By Bill Hester
I’ve always wanted to play the drums. So, early last year I invested in a drum kit, found an amazing teacher, and started. As I have been a working musician for years, I’ll confess I had always thought that playing drums would be dead easy. I couldn’t have been more wrong. I was totally unprepared for the challenge of willing four different limbs to operate independently.
As well as getting to know the instrument, I have also been immersing myself in drum history and learning about the legends of the instrument. Now, names like Buddy Rich and Tommy Igoe are starting to mean something to me.
More passion than skills
One great drummer and educator, John Riley, has caught my attention. John talks about a common complaint he hears among aspiring drummers, who bemoan that they’ll never be able to play as well as their idols because they aren’t as gifted.
John asks, “What’s the gift that you think they have that you don’t?”
He goes on to explain that, yes, some people are born with superior reflexes or perfect pitch. But those things are meaningless if they aren’t cultivated.
The gift our idols possess is more a matter of disposition than physical attributes. The gifted are the lucky few who have found something they are so passionate about that they are compelled to investigate it, whether anyone else is interested or not. Their temperament allows them to spend countless hours and years refining their craft by practicing the things they can’t do, simply because practice is one of the things they find most enjoyable in life. That, John says, is the gift.
Leadership—like drumming—requires practice and time
The excellent advice John had shared got me thinking about what it takes to be a gifted leader. Like a drummer, a leader sets the tempo, keeps everyone aligned, and—when he or she is really good—inspires us to do great things.
We also know that great leaders aren’t born. Instead, it takes a lifetime of learning to really excel as a leader. Many of my clients are dedicated to facilitating this learning within their organizations, and I often see their attention primarily focused on classroom or virtual classroom events. Just as with my own bimonthly drum lessons, these facilitated sessions are incredibly important in opening leaders’ eyes to new techniques, eliminating bad habits, discussing challenges, getting feedback, and trying new behaviors on for size.
But, just as with my development as a drummer, the real learning takes place in between the lessons. Great leadership requires an incredible amount of practice and, of course, the passion to be willing to commit to that practice. While some leaders will work this out for themselves, there are many things that corporate L&D functions can do to help promote practice and turn learning into real skill.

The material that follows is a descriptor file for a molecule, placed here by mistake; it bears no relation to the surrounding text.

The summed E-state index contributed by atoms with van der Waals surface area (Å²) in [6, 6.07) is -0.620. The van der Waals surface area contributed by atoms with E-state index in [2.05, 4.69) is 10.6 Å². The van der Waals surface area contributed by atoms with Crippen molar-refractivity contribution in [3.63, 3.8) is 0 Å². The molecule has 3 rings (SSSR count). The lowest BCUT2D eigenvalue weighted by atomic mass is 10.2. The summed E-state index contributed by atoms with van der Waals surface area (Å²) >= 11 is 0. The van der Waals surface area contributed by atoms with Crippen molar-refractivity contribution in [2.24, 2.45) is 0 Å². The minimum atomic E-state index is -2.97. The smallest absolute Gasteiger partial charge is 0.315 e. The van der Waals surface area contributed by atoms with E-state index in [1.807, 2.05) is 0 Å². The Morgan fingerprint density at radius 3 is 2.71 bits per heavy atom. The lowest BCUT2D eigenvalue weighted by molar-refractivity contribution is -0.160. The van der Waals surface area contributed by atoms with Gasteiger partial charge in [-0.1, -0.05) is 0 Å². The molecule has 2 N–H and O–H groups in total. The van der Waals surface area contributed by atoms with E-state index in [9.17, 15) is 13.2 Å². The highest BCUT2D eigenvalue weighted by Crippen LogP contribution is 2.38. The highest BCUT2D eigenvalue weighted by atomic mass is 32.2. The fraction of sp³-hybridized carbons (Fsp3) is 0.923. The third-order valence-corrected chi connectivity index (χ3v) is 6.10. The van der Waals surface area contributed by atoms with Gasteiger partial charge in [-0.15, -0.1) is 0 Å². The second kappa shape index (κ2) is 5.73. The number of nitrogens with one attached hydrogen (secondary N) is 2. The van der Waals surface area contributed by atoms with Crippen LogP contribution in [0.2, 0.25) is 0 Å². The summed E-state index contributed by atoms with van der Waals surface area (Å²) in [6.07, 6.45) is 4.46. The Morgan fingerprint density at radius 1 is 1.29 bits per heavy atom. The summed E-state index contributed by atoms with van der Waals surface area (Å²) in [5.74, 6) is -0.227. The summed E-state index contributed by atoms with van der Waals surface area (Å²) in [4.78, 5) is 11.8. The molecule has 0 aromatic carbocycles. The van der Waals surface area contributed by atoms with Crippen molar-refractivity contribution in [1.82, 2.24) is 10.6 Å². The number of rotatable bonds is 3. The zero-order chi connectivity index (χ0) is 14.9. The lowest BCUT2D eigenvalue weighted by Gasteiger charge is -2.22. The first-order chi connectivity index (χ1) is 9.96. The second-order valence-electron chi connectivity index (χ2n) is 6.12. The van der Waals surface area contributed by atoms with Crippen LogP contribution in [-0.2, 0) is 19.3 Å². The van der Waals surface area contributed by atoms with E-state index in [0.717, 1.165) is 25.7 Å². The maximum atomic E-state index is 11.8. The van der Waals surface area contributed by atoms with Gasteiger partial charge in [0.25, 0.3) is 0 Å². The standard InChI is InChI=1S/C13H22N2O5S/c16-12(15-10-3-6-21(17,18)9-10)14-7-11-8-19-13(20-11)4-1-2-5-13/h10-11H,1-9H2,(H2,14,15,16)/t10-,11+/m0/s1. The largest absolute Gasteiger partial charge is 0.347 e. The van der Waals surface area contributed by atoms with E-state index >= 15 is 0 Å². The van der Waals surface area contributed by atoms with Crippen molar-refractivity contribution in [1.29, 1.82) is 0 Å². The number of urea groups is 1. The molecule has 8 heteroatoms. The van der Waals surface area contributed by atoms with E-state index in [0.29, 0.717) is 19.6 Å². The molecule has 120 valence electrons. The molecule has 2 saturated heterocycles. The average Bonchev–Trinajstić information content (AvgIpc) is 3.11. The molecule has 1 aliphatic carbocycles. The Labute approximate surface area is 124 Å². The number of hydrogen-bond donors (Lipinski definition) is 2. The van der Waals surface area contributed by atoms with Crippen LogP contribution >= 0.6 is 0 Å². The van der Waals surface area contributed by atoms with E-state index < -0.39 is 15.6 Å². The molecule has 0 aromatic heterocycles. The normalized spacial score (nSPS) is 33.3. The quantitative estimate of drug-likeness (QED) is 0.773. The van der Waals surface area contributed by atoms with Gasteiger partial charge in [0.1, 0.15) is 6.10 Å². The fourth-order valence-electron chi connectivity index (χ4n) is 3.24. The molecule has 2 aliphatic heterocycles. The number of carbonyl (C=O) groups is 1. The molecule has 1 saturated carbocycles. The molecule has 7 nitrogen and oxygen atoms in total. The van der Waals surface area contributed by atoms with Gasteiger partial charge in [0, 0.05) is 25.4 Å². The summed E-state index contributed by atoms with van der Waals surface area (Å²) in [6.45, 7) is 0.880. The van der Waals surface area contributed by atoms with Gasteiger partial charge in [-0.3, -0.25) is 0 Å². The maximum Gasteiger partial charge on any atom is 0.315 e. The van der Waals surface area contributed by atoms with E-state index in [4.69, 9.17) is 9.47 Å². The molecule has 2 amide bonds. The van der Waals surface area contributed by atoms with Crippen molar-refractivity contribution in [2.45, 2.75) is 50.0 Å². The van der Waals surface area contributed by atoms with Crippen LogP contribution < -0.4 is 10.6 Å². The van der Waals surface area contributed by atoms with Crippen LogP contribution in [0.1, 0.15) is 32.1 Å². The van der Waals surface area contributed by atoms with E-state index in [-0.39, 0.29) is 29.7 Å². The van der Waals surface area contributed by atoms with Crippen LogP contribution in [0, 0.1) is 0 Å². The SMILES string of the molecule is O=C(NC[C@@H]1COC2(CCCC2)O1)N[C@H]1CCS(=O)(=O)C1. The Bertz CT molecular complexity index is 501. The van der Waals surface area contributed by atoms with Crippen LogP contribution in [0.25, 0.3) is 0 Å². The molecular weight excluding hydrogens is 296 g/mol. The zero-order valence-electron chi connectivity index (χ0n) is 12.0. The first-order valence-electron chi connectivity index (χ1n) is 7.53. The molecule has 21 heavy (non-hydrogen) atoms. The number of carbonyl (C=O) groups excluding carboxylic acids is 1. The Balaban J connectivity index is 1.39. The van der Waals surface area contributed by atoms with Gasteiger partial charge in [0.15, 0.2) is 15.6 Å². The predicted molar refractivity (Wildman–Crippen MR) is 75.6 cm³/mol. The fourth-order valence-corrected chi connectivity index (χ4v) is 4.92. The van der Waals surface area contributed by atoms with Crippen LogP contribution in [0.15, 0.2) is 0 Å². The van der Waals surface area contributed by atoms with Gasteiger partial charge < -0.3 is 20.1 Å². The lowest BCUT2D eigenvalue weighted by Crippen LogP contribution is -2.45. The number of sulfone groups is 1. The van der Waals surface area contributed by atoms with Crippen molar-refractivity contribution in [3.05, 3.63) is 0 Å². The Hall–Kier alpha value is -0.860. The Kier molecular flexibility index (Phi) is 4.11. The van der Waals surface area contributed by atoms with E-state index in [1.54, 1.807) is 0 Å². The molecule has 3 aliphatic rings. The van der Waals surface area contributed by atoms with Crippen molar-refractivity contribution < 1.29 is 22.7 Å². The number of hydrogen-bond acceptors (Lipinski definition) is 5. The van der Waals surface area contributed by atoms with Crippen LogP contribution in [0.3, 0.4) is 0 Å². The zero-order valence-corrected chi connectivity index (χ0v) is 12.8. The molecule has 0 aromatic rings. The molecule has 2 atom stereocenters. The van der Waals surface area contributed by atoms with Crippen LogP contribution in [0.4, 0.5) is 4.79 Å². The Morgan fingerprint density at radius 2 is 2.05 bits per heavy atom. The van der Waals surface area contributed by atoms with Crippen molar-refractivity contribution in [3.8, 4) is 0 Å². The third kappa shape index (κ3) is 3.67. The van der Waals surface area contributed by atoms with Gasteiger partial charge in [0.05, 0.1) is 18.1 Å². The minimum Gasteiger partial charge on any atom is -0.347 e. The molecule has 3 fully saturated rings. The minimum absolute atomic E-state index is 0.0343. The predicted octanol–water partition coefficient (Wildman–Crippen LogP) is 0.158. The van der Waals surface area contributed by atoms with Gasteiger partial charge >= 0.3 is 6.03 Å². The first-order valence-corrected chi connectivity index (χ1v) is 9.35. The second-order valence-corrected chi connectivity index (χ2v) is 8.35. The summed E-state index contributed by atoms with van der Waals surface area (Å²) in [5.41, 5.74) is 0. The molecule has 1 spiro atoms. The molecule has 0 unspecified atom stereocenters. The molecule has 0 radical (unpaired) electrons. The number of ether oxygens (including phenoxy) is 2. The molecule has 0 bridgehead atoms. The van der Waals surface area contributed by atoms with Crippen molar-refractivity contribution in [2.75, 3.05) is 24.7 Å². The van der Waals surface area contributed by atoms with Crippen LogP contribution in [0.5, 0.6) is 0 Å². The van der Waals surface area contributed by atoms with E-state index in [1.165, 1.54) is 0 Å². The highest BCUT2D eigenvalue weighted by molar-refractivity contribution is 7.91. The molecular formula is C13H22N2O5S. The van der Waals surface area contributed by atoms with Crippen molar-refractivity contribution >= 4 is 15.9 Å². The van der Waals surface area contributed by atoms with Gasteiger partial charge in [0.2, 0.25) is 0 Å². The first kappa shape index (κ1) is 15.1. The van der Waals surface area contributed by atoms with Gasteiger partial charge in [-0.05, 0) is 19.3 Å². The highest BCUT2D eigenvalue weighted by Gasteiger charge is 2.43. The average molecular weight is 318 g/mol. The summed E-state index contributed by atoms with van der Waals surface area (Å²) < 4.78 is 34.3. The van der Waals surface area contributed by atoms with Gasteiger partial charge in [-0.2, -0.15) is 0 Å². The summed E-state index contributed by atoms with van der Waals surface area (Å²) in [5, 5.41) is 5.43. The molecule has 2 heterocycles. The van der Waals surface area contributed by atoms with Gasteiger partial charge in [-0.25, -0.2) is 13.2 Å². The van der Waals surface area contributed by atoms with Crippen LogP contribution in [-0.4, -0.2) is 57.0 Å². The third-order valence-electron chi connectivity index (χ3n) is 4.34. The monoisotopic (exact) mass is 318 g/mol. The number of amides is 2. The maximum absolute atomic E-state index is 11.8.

For example, though multi-day programs are an efficient use of time, I sometimes liken them to a four-day music lesson. They don’t provide the opportunity for the daily repetition needed to turn nascent behaviors into habits. Instead, consider other approaches to promote real behavior change:
Splitting classroom sessions over time can give leaders time to try out new behaviours, gain some early wins, and come back to talk about what worked and what didn’t.
Creating a community of practice (via alumni groups) is great way of keeping new skills top of mind, and encouraging leaders to practice and share their experiences.
Learning from one another via co-development can help define a common leadership culture, and a sense of shared expectation around the minimum standards of behaviour.
And, of course, involving the developing leaders managers in a meaningful way is an incredibly powerful (but still under-used) lever to reinforce and sustain the learning.
Of course these things don’t just happen automatically, and today I am seeing some of the world’s most iconic companies placing great emphasis on carefully designed “learning journeys” that intentionally surround the “formal” learning moments with a connective tissue of diagnosis, discussion, practice, feedback, and managerial support. As a result, these companies are growing their own “gifted” leaders who are ready to take their businesses forward.
I will never be a great drummer, but I do know that just as with leadership, learning the right things first and then practising them every day will help me build competence and confidence.
I take Grade 5 in the summer—wish me luck!
Bill Hester is a Managing Consultant in DDI’s London office. Outside of work, he cultivates his passion for recording original music, producing and performing live with his band.